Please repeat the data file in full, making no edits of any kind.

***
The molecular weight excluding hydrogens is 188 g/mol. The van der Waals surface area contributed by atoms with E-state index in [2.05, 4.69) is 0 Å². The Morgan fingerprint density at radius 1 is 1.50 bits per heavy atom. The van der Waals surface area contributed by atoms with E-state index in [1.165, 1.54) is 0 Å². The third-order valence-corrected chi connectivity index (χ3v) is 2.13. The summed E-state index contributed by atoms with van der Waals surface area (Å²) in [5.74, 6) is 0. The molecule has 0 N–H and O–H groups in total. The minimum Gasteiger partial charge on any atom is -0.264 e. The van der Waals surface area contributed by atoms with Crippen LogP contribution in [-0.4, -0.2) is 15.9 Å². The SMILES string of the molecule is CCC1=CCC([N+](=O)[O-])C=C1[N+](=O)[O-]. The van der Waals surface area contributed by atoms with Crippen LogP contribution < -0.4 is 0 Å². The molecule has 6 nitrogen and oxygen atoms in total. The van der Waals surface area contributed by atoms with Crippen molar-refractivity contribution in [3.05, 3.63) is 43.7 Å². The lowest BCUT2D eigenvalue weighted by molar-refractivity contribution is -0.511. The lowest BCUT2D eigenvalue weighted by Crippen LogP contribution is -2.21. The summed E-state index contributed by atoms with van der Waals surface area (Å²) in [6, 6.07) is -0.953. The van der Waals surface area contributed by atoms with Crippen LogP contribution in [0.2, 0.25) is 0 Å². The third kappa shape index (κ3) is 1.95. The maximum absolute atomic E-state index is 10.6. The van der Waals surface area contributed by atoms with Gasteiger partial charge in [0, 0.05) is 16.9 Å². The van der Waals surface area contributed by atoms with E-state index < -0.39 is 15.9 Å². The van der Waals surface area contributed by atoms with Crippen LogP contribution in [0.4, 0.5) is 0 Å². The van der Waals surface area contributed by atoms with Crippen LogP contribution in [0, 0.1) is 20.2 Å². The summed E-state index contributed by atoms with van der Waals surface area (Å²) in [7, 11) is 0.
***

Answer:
The molecular weight excluding hydrogens is 188 g/mol. The van der Waals surface area contributed by atoms with E-state index in [2.05, 4.69) is 0 Å². The Morgan fingerprint density at radius 1 is 1.50 bits per heavy atom. The van der Waals surface area contributed by atoms with E-state index in [1.165, 1.54) is 0 Å². The third-order valence-corrected chi connectivity index (χ3v) is 2.13. The summed E-state index contributed by atoms with van der Waals surface area (Å²) in [5.74, 6) is 0. The molecule has 0 N–H and O–H groups in total. The minimum Gasteiger partial charge on any atom is -0.264 e. The van der Waals surface area contributed by atoms with Crippen LogP contribution in [-0.4, -0.2) is 15.9 Å². The SMILES string of the molecule is CCC1=CCC([N+](=O)[O-])C=C1[N+](=O)[O-]. The van der Waals surface area contributed by atoms with Crippen LogP contribution < -0.4 is 0 Å². The molecule has 6 nitrogen and oxygen atoms in total. The van der Waals surface area contributed by atoms with Crippen molar-refractivity contribution in [3.05, 3.63) is 43.7 Å². The lowest BCUT2D eigenvalue weighted by molar-refractivity contribution is -0.511. The lowest BCUT2D eigenvalue weighted by Crippen LogP contribution is -2.21. The summed E-state index contributed by atoms with van der Waals surface area (Å²) in [6, 6.07) is -0.953. The van der Waals surface area contributed by atoms with Crippen LogP contribution in [0.2, 0.25) is 0 Å². The third kappa shape index (κ3) is 1.95. The maximum absolute atomic E-state index is 10.6. The van der Waals surface area contributed by atoms with Gasteiger partial charge in [0, 0.05) is 16.9 Å². The van der Waals surface area contributed by atoms with E-state index < -0.39 is 15.9 Å². The van der Waals surface area contributed by atoms with Crippen LogP contribution in [0.4, 0.5) is 0 Å². The van der Waals surface area contributed by atoms with Crippen LogP contribution in [0, 0.1) is 20.2 Å². The summed E-state index contributed by atoms with van der Waals surface area (Å²) in [7, 11) is 0.